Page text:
Sometimes I find myself forgetting how I felt about certain books and why I thought that way. I believe that the best way to improve my reading is to write about what I read–something that I did for so long during my schooling that I failed to realize how crucial it is to fully developing my thoughts about what I’ve read. I’ve fallen out of the habit of writing in long form, and this blog will certainly help me practice that. My reading tastes tend toward the classic and the literary, but I love a good mystery. I also occasionally stretch my limits with a few nonfiction books.

My blog title is an homage to one of my favorite authors, George Eliot. It is from the end of Middlemarch:

“A new Theresa will hardly have the opportunity of reforming a conventional life, any more than a new Antigone will spend her heroic piety in daring all for the sake of a brother’s burial: the medium in which their ardent deeds took shape is forever gone. But we insignificant people with our daily words and acts are preparing the lives of many Dorotheas, some of which may present a far sadder sacrifice than that of the Dorothea whose story we know.”

…. “But the effect of her being on those around her was incalculably diffusive: for the growing good of the world is partly dependent on unhistoric acts; and that things are not so ill with you and me as they might have been, is half owing to the number who lived faithfully a hidden life, and rest in unvisited tombs.”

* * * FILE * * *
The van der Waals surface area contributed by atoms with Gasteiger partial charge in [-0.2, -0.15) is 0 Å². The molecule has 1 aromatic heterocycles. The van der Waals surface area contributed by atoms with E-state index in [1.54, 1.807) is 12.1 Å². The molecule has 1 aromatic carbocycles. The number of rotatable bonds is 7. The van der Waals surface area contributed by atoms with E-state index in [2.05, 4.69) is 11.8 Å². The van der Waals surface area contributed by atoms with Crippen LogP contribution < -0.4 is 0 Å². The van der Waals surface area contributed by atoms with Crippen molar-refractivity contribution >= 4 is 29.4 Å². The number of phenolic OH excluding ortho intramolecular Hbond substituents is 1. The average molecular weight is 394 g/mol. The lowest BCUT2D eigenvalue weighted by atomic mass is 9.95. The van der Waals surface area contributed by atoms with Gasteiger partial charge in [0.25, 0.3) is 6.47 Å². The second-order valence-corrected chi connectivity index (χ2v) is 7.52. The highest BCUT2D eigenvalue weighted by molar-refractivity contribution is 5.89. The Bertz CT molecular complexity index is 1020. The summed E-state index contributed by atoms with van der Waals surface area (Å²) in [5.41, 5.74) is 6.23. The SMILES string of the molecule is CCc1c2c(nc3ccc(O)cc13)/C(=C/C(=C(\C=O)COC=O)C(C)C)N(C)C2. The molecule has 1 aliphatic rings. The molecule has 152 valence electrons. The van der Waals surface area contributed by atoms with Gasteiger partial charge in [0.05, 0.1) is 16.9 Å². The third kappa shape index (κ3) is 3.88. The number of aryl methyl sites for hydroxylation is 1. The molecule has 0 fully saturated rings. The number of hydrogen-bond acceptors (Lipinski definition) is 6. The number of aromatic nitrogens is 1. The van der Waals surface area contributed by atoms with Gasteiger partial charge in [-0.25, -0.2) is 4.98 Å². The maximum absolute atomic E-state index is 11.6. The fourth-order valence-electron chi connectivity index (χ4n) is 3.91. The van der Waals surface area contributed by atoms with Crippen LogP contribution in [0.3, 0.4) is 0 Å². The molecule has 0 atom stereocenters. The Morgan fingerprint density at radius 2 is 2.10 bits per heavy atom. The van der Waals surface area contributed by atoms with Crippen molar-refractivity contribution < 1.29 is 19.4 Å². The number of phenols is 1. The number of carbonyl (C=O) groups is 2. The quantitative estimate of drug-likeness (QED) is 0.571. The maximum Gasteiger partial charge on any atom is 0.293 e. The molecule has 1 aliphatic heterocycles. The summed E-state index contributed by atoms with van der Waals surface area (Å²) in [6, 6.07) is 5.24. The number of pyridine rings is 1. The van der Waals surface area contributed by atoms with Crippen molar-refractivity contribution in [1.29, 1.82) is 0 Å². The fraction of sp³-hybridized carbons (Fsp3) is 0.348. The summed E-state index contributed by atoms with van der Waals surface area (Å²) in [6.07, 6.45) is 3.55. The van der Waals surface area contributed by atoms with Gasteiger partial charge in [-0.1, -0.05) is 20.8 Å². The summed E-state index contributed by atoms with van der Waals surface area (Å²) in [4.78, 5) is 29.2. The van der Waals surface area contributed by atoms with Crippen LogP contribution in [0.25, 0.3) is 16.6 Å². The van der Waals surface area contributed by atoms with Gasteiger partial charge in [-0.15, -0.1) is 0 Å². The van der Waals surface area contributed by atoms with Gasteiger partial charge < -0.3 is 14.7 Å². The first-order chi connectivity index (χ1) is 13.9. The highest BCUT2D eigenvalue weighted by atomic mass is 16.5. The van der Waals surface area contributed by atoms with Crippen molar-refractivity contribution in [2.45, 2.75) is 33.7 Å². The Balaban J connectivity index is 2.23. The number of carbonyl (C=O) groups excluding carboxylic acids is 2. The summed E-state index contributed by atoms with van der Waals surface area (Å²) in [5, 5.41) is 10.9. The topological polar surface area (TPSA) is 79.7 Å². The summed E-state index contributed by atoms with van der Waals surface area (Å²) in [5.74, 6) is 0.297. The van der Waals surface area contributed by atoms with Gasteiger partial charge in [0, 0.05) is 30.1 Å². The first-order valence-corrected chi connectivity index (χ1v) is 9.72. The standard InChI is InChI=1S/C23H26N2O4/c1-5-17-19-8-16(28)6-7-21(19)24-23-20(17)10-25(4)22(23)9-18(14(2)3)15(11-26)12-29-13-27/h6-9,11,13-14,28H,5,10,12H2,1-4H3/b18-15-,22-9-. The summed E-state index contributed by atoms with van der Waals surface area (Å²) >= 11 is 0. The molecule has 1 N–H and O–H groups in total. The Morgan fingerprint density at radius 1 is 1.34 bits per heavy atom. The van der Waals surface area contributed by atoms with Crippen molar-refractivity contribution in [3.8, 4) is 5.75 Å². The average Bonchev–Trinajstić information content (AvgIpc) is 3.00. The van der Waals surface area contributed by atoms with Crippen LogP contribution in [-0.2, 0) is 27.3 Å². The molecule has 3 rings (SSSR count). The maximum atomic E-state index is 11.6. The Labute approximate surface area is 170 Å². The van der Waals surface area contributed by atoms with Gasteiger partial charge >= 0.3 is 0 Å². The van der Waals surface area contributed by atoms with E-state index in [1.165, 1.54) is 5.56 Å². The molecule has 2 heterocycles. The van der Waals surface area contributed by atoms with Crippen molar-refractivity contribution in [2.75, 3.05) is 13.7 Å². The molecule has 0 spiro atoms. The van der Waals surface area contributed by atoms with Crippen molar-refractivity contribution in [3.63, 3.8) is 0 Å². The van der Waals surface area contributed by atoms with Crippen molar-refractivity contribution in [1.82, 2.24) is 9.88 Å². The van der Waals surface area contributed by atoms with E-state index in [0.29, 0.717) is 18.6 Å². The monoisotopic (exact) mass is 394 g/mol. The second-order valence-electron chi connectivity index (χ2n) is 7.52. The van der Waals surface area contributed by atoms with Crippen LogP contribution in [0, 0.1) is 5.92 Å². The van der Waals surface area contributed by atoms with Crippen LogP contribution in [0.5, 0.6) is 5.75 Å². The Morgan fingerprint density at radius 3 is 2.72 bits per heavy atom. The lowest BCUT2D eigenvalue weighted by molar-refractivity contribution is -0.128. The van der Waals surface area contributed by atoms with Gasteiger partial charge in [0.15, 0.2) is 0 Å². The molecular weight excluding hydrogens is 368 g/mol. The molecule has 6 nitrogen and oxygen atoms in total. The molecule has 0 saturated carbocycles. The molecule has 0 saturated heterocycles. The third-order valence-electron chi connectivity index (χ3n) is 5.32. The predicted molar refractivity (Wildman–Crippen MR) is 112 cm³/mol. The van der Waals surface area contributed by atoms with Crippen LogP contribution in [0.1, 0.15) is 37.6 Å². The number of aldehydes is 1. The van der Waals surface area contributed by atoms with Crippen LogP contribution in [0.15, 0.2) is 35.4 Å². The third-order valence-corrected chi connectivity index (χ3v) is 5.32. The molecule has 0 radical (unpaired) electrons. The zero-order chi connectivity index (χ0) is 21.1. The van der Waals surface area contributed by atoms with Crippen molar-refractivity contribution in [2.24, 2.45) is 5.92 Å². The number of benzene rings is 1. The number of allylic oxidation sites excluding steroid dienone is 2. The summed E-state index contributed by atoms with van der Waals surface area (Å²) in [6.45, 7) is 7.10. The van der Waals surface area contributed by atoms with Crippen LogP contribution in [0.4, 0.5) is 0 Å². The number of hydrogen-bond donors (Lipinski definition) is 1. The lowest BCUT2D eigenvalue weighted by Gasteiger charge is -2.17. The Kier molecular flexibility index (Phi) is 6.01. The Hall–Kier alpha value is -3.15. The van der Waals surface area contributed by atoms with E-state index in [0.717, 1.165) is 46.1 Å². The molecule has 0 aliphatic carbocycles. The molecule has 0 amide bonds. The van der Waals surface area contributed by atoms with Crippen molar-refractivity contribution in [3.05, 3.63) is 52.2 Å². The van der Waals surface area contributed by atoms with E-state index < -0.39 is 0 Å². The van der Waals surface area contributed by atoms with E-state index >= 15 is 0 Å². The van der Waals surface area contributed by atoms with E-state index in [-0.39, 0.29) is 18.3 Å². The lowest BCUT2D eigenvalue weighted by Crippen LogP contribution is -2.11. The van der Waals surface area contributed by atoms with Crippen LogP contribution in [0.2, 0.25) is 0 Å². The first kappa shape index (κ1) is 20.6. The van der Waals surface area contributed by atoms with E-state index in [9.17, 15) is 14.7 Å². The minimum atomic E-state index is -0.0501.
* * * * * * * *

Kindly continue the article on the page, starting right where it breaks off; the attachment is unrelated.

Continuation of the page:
I have no notion that this blog will shake the Earth, since it is only a record of my thoughts about books. It is simply an unhistoric act.

One comment

  1. Daily Words,

    I would like to introduce you to my memoir entitled; Broken Birds, The Story of My Momila. The Huffington Post loves this book.

    The contestants on Survivor Samoa might have had it rough, but this memoir, portrays a real survival story of another kind.

    Broken Birds is the nitty gritty, raw truth story of a twelve-year-old girl (My mom), who outwits, outruns and outlasts the strongest army of the time: the Nazi war machine. Fate brings her to New York City, where opposites attract when a very war torn and pessimistic Channa finds true love in Nathan, a tall dark and very optimistic man who also survived the war. (And that’s only the first 70 pages).

    Their dance is set.
    They re-create a family, but Channa’s emotional foundation causes her to pass along wartime fears and trepidations to their five children and forces Nathan to constantly prove his allegiance to her. This fertile ground was ideal for perfecting submergence of feelings, hurts and a distorted view of love and family loyalties.
    When Mom unexpectedly dies her children must finally confront reality . . . and the bad blood begins. When the battle finally ends and the smoke clears we are all too aware of the illusion we all seemed to share.
    Broken Birds, illuminates the positives and the negatives that occur in life, love and family. The trials and tribulations of Channa and her family touch the reader and cause them to ponder their own family patterns, evaluation, dynamics and weaknesses. Is then up them to try to affect a change, while they still are able.
    May I send you a copy of the book in either book or ebook format?
    Sincerely, Jeannette Katzir

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